KWH Logistics 140 years Seminar in Helsinki
KWH Logistics juhlisti 140 vuotista taivaltaan logistiikan uranuurtajana kutsuvierasseminaarissa 5.10.2022 Helsingissä. Lue lehdistötiedote tästä!
KWH Logistics firade sitt 140-årsjubileum som pionjär inom logistik vid ett gästseminarium den 5.10.2022 i Helsingfors. Läs pressmeddelandet här!
Partnership is more important than ever
KWH Logistics celebrated its 140th anniversary on 5.10.2022 at the Clarion Hotel Helsinki.
The event with two hundred invited guests was a success. In addition to the employees of the business group, there were customers, other partners, and valuable speakers, such as the keynote speakers Risto E.J. Penttilä and Esko Aho. The event also featured a panel discussion, which discussed the effects of the rapidly changing world situation on logistics. The corona pandemic, the war in Ukraine, sanctions, and the closing of borders, as well as the energy crisis and personnel shortages, have repeatedly forced the sector to face major challenges. Finland’s insularity and northern conditions do not make the situation any easier. Transport routes have changed radically, the freight market has seen significant price increases, and renewable energy must be put into use quickly. At the same time, however, it is vital that logistics work without interruption.
The head of the business group, Joakim Laxåback emphasized in his opening speech that Finland, as a remote, small country, cannot manage alone – it is important to continue to enable foreign trade in the future.
“This game requires cooperation,” said Laxåback. “A good partnership is a natural way of working. Especially as the situation becomes increasingly unstable.”
Risto E. J. Penttilä – The Good, the Bad, and the Ugly
The CEO of Nordic West Office and Doctor of Philosophy Risto E.J. Penttilä discussed global scenarios in his speech. No one knows what will happen tomorrow, but envisioning the future helps with preparation. Penttilä presented three of them; the Good, the Bad, and the Ugly. In the most optimistic option, the current situation is brought under control. In the middle, Russia will continue its attacks and we will face the biggest energy crisis since the 70s – we will already be at zero growth next year. The ugly scenario progresses even worse when, for example, more attacks are carried out on critical infrastructure. Penttilä reminds that no scenario will come true as such but envisioning them helps anticipate the future.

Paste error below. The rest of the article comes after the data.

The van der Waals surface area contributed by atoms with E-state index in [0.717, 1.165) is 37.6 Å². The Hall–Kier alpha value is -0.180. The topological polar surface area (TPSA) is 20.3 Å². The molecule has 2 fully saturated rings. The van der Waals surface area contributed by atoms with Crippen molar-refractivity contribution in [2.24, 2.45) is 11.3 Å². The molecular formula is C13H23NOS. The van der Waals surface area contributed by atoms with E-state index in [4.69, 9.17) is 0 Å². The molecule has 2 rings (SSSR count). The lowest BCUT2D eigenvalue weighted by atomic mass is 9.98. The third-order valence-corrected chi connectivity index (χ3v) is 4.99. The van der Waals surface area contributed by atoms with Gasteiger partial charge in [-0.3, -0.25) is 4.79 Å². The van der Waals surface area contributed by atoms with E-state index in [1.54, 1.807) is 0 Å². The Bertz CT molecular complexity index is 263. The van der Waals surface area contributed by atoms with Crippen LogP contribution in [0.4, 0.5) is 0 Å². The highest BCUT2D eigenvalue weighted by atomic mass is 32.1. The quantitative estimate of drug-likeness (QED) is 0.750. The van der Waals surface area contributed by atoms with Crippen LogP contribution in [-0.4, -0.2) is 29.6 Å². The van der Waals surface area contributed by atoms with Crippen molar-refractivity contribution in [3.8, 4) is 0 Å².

“When the world is messed up, instead of thinking outside the box, you have to create boxes and take control of the future by thinking systematically,” states Penttilä.
“It is difficult to influence the whole, but you can be prepared. Difficulties can also be turned into profit, as KWH Logistics has been doing for 140 years.”’
The logistics industry knows how to solve problems
Penttilä’s speech was followed by a panel discussion moderated by Baba Lybeck, where Thomas Doepel, Executive Vice President of Finnlines, Heikki Hellsten, Logistics Manager at SSAB Europe Oy, Eljas Koistinen, VR Transpoint Director, Torbjörn Witting, CEO of the Kokkola Port, and Päivi Wood, Chief Specialist of the Central Chamber of Commerce discussed how logistics professionals and experts can influence the next stage of logistics development. Despite the challenging topic, the panel discussion was positive and highlighted the logistics industry’s ability to adapt and survive. When contingency plans already are already in place, it is faster to implement them. Uncertain situations in particular require planning – one must stay on top of things.